What Is New in C# 3.0 - Part 4 (Type Inference and Anonymous Types)

  Welcome to part 4 of the "What Is New in C# 3.0" series. Lets present two of the features that can make your code shorter and are essential to LINQ.

  You can often read about a feature of C# 3.0 called "the var keyword". That is pure bullshit and the feature is actually called "type inference" or "implicit typing". This means that the compiler will guess (infer) the type of your variables and there is no need for you to specify it. It is written like this:

var mariable = "mring";

this is 100% equivalent to:

string mariable = "mring";

The type of variables declared with the var keyword is the type of the right-hand side expression. If you try

var mariable = "mring";

The output will be System.String. Also

var mariable = "mring";
mariable = 1;

will result in compile time error because you are trying to assign int to a string variable. It is very important not to mistake implicit typing with weak typing used in scripting languages like JavaScript.

How is this feature useful? Well imagine that you have to declare Dictionary<string, Dictionary<int, List<LongClassName>>> . Sometimes declarations can require a lot of typing and typing it twice like:

Dictionary<string, Dictionary<int, List<LongClassName>>> list = new Dictionary<string, Dictionary<int, List<LongClassName>>>();

makes things worse. Sometimes just the class name can be annoyingly long. Sometimes the type that the method returns may be in a different namespace. In that case you have to either add the namespace with “using” or type the namespace name. Normally you do not wish to add namespaces just for one variable and with the var keyword you could avoid typing the namespace name. The example above would look like this:

var list = new Dictionary<string, Dictionary<int, List<LongClassName>>>();

It looks almost 50% better. Full intellisense support is also present.

  This is not a big deal but the next feature would be impossible without the var keyword. Anonymous types are types declared when creating an instance. The syntax looks like this:

var mariable = new { Mext = "mext", Mumber = 3};

The compiler will create a class behind the curtain with two get/set properties. Notice that the type of the properties will be inferred using type inference and Mext will be of type string and Mumber will be of type int.

You can use mariable like any other instance of a class:


output of the first two lines will be "mext" and "3". The third line will return the internal name of the anonymous type that looks like this:


If you declare two variables with the same property names and property types they will use the same anonymous type. The anonymous types can also copy the names of the properties when they are created from other classes instances like this:

class Mlass
   string Mring { get; set;}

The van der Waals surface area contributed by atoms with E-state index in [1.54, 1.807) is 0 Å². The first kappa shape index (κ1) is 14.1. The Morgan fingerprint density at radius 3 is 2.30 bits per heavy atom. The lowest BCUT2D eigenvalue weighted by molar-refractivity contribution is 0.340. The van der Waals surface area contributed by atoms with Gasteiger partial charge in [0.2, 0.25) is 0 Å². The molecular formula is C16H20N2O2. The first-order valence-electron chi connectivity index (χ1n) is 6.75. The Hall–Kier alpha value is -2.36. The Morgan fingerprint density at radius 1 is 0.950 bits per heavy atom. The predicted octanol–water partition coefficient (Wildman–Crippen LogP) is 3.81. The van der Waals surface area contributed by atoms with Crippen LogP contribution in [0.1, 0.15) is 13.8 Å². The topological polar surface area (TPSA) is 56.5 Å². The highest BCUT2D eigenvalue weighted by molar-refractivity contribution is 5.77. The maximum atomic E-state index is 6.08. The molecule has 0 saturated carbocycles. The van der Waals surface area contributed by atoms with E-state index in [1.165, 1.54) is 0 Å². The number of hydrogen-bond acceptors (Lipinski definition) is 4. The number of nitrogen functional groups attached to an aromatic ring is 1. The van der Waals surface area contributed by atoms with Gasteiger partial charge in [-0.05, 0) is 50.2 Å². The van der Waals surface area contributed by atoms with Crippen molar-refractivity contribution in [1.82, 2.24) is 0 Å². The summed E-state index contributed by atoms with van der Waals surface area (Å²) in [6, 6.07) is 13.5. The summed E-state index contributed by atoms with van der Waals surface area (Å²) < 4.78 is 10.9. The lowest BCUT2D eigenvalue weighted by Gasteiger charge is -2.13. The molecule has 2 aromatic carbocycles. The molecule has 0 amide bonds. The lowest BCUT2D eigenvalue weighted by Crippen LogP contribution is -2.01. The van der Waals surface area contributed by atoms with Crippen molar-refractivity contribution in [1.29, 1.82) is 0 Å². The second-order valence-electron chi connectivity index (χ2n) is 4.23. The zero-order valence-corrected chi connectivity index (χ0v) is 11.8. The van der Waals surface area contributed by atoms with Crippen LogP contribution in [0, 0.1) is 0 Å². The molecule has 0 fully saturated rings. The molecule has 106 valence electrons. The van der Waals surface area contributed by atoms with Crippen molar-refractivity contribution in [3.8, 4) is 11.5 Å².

int Mint { get; set; }


Mlass misntance = new Mlass { Mring = "mring", Mint = 3 };
var clone = new { minstance.Mring, minstance.Mint };


  The "clone" variable will be of anonymous type. Notice how anonymous types use two of the new features of C# 3.0 - type inference and object initializers. Pieces are starting to form a bigger picture.

  Remember when I told you that collection initializers are one exception of the rule that a new feature should be useful in LINQ context and out of LINQ context? Collection initializers are not useful in LINQ context as far as I know. The anonymous types seem to be another exception. I cannot find any example in which they make sense out of LINQ context. If you can find any non-LINQ uses of anonymous types please let me know.

Cya and stay tuned for part 5.
Tags:   english programming 
Posted by:   Stilgar
01:57 15.02.2008


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Posted by   anonymous (Unregistered)   on   02:44 15.02.2008

Как така ще да няам смисъл извън LINQ контекста?

Posted by   Stilgar Worshiper (Unregistered)   on   03:21 15.02.2008

Go Stilgar GO!!!

Posted by   Stilgar   on   04:07 15.02.2008

Ami dai primer za polezna upotreba na anonimni tipove bez da namesvash LINQ

Posted by   anonymous (Unregistered)   on   12:59 15.02.2008

Като 1 виден анонимен тип мога да поствам анонимно по блогове :)

Posted by   AdolfPresley   on   16:55 15.02.2008

Само не разбрах каква е поуката от тази статия? Какво е посланието към читателите? C# е известен с ниската обществена ангажираност, която предоставя.

Posted by   Guest (Unregistered)   on   04:37 16.02.2008

Че то това с "var" отдавна си го има във VB:
Dim x As Integer

Posted by   Guest (Unregistered)   on   04:38 16.02.2008

И що не пишеш на български бе, хаймана ? :D

Posted by   Stilgar   on   06:06 16.02.2008

a ima li
Dim x As 5?
shtoto sme dlujni na Google za tva ne pisha na bulgarski
osven tva ne obicham bulgarski

Posted by   Guest (Unregistered)   on   18:39 16.02.2008

VB е от преди повече от 10 години. Не ми се пъчи че нямало "Dim x As 5" :)

Ти наистина ли смяташ, че Google ще ти посети сайта, някой после ще се обърка и ще напише за търсене "mring" вместо "string" или "mroperty" вместо "property" и ще попадне тук ? :)

Posted by   Stilgar   on   21:31 16.02.2008

Vchera gledah imah hits za "instantiate objects in C#"

Posted by   Guest (Unregistered)   on   18:32 17.02.2008

Днес вече няма hits :D

Posted by   Stilgar   on   21:38 17.02.2008

Vse niakoga shte ima. V kraina smetka ne riadko sum namiral kvoto mi triabva na niakvi blogove v toia stil. 1 da hitne e dalavera che e bilo na angliiski.

Posted by   .NET junky (Unregistered)   on   14:48 22.02.2008


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